On February 6, 2009, the U.S. Court of Appeals for the Fifth Circuit ruled in United States v. Palazzo1 that a clinical investigator can be held criminally liable for failing to comply with regulations of the U.S. Food and Drug Administration (FDA) that impose record-keeping and reporting requirements for clinical studies. This case is striking for two reasons.  

  • First, it establishes the firm precedent that non-compliance with the Good Clinical Practice (GCP) record-keeping requirements contained in FDA regulations can result in criminal penalties.  
  • Second, this case clearly illustrates that the FDA and the U.S. Department of Justice (DOJ) are actively expanding the types of criminal charges that they can bring when they identify non-compliance during the conduct of clinical trials.  

Over the past few years, clinical investigators have been subject to increasing government scrutiny. The Palazzo decision is another example of the continuation of this trend and it underscores the need for strict compliance with the FDA’s GCP regulations during clinical studies.  

Recent GCP Enforcement Trends Before the Palazzo Decision  

Before the Palazzo case, the previous high-profile prosecution of a clinical investigator was of Anne Kirkman Campbell, who achieved notoriety by fabricating records of non-existent patients in a Phase 3 study of the antibacterial drug Ketek. On March 24, 2004, Dr. Kirkman Campbell was convicted of mail fraud under 18 U.S.C. § 1341 and was sentenced to 57 months in prison and fined more than half a million dollars.2  

In the wake of the conviction of Dr. Kirkman Campbell, both Congress and the media severely criticized the FDA for approving Ketek while knowing at the time of approval that some of the data in the Ketek New Drug Application (NDA) had been falsified. In response to these criticisms, the FDA has stepped up its clinical trial enforcement and is now taking a much closer look at GCP compliance at clinical sites. As an example of this, four out of the five Warning Letters that the FDA has issued during the past month have been to clinical investigators.

With this context in mind, the Palazzo ruling assumes even greater significance. Not only is the FDA focusing increased attention on GCP enforcement and data integrity, but it now has another criminal charge in its arsenal that it can pursue when it identifies serious misconduct in clinical trials.  

The Palazzo District Court Ruling  

Dr. Maria Carmen Palazzo was a licensed psychiatrist with offices in New Orleans who worked as a clinical investigator in studies on the drug Paxil. In August 2005, a grand jury indicted Dr. Palazzo with two counts of health care fraud and fifteen counts of failure to maintain records of the clinical studies in violation of FDCA § 505(i).3 Specifically, the government alleged that Dr. Palazzo’s psychiatric evaluations of the study subjects indicated that they suffered from psychiatric disorders when the subjects had not, in fact, been diagnosed with those disorders.4  

After a superseding indictment was issued, Dr. Palazzo filed a motion to dismiss the counts related to record-keeping violations. The District Court granted the motion, finding that FDCA § 505(i) did not permit the FDA “to promulgate regulations making clinical investigators criminally liable for failure to properly keep records and report accurate information.”5 In reaching this conclusion, the court determined that Congress did not specifically authorize regulations giving rise to criminal liability under § 505(i).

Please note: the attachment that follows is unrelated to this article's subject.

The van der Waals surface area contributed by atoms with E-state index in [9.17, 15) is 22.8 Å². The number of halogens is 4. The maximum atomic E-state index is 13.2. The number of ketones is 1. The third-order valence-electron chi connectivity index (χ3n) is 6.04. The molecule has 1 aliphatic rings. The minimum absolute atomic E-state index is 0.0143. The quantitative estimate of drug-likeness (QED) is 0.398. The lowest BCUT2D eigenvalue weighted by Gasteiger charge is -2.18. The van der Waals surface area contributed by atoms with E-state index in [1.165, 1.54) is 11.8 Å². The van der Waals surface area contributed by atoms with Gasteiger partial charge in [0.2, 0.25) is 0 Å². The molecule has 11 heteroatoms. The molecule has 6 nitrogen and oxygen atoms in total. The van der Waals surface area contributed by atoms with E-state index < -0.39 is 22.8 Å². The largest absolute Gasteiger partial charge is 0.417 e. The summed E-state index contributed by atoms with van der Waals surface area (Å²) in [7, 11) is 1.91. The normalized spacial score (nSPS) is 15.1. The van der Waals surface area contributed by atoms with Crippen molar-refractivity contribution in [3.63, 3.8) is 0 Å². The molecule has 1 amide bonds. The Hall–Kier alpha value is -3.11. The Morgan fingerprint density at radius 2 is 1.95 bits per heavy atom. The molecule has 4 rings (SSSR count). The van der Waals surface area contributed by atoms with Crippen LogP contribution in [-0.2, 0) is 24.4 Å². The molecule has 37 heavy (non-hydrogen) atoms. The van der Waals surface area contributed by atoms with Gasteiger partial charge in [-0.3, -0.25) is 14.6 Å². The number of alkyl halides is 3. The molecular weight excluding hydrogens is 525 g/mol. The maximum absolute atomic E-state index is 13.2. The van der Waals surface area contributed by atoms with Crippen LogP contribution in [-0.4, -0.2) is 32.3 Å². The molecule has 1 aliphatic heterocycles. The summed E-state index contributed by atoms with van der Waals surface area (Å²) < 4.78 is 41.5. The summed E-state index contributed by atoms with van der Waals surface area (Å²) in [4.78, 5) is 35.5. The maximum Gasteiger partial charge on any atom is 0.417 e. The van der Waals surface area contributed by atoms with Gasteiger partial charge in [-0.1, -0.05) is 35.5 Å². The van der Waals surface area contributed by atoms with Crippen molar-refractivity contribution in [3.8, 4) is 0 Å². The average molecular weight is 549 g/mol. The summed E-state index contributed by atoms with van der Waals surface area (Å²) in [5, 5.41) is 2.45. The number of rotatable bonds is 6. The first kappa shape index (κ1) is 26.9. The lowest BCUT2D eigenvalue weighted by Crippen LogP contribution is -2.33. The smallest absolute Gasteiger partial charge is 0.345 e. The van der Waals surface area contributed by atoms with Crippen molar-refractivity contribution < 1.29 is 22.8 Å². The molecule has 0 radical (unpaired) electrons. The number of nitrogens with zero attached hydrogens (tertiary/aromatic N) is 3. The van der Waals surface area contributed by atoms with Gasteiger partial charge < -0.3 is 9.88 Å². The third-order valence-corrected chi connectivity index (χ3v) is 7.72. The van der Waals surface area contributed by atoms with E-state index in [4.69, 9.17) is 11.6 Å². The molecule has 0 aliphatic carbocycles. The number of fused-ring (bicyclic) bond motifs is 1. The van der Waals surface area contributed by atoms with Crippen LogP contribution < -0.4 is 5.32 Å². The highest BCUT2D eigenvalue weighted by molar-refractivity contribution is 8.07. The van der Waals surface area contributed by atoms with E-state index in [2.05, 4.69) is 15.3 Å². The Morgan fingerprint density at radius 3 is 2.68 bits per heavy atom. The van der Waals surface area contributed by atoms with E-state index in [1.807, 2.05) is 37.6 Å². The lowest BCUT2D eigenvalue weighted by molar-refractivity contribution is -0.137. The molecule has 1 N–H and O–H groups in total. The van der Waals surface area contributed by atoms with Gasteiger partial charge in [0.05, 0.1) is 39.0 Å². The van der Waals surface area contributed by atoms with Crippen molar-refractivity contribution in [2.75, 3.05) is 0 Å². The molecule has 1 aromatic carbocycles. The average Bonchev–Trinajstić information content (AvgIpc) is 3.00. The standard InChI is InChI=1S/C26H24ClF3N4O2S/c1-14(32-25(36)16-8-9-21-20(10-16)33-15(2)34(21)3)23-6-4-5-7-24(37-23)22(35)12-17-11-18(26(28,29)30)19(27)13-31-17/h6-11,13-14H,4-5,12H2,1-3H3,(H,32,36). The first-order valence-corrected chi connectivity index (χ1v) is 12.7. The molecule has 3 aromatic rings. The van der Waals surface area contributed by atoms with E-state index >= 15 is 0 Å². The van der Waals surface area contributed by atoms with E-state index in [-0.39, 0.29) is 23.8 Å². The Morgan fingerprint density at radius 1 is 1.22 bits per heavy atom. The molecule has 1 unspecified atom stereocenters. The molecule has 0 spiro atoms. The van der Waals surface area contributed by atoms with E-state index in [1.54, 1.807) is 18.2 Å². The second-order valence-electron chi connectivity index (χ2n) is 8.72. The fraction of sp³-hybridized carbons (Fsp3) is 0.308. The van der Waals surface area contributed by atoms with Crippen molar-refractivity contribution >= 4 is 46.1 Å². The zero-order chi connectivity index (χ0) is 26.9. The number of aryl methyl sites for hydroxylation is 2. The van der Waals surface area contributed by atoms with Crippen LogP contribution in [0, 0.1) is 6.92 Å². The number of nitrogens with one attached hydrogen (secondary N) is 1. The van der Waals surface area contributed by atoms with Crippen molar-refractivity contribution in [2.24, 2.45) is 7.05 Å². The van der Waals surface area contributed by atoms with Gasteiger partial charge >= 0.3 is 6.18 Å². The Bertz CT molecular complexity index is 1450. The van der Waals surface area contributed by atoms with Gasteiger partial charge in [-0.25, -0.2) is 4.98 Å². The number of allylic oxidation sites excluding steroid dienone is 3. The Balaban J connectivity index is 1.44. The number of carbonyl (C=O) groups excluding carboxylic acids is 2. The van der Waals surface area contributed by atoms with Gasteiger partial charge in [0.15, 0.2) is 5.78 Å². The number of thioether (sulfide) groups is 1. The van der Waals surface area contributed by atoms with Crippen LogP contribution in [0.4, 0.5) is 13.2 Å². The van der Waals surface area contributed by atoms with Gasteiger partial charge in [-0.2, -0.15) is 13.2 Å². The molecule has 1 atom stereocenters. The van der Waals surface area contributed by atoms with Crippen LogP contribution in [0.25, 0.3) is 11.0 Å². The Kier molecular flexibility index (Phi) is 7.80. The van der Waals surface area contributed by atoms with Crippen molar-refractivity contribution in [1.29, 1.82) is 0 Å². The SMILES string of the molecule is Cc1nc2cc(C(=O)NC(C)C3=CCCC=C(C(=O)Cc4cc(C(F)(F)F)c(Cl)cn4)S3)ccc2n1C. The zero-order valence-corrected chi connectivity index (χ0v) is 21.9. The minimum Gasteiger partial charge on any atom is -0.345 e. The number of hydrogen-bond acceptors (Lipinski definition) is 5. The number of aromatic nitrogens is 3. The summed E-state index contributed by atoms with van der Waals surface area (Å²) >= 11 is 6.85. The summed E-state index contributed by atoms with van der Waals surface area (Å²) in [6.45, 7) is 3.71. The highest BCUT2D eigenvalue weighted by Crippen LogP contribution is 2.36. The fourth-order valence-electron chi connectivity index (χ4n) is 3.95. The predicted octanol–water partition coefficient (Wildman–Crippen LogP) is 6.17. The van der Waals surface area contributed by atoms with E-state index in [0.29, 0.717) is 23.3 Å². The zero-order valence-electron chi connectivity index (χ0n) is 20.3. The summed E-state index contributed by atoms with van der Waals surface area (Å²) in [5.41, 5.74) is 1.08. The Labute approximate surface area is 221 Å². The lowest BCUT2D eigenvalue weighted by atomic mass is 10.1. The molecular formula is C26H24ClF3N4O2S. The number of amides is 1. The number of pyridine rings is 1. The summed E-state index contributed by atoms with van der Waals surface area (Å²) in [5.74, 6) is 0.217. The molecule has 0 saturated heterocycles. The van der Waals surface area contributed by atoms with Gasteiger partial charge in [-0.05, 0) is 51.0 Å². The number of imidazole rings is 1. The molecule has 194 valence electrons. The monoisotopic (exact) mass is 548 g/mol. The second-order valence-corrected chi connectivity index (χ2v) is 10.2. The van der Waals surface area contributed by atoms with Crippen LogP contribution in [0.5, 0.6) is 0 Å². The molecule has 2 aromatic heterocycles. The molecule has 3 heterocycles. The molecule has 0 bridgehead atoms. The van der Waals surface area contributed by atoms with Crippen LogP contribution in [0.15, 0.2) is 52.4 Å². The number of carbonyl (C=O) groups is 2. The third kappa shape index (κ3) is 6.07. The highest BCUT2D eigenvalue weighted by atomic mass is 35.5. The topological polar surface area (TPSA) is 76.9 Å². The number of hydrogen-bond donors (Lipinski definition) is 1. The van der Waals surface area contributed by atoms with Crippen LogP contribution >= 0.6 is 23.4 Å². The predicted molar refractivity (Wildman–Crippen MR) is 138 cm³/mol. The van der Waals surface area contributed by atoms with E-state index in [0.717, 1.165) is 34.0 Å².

The Palazzo Court of Appeals Opinion  

On appeal by the United States, the Fifth Circuit reversed the lower court’s decision. In reaching this conclusion, the court first held that FDCA § 505(i) provides the FDA “with unambiguous authority to promulgate regulations requiring clinical investigators to adhere to specific recordkeeping and reporting requirements.”6 The court then recognized that FDCA § 301(e)7 makes it a prohibited act to fail to establish or maintain any record or report required under FDCA § 505(i), and that FDCA § 303(a)8 establishes criminal penalties for violations of FDCA § 301(e). The Fifth Circuit found that, when the FDA’s clinical trial record-keeping regulations are read in conjunction with FDCA §§ 505(i), 301(e), and 303(a)(1), it becomes “apparent that the scope of the statute allows clinical investigators to be subjected to criminal liability.” 9  

Significance of Palazzo  

In the past, federal criminal proceedings against clinical investigators for violating GCP recordkeeping requirements were primarily limited to egregious situations involving blatant falsification of data. In those cases, the government could prosecute the investigator for making false statements to the government in violation of 18 U.S.C. § 1001, or — as in the case of Dr. Kirkman Campbell — for mail fraud under 18 U.S.C. § 1341.

In Palazzo, by contrast, the DOJ did not claim that falsified data were submitted to the FDA. Instead, the government alleged only that there had been a failure to comply with the requirements of the FDA’s clinical trial record-keeping regulations.  

Moreover, the theory of criminal liability endorsed by the Fifth Circuit in Palazzo may not be limited in application to clinical investigators, but could also be used to support criminal prosecutions against other parties who generate and maintain clinical trial records. As such, this case is significant to drug companies, academic medical centers, Institutional Review Boards, and contract research organizations.  

In summary, in the wake of Palazzo, GCP compliance has never been more important for all parties who participate in and support clinical research.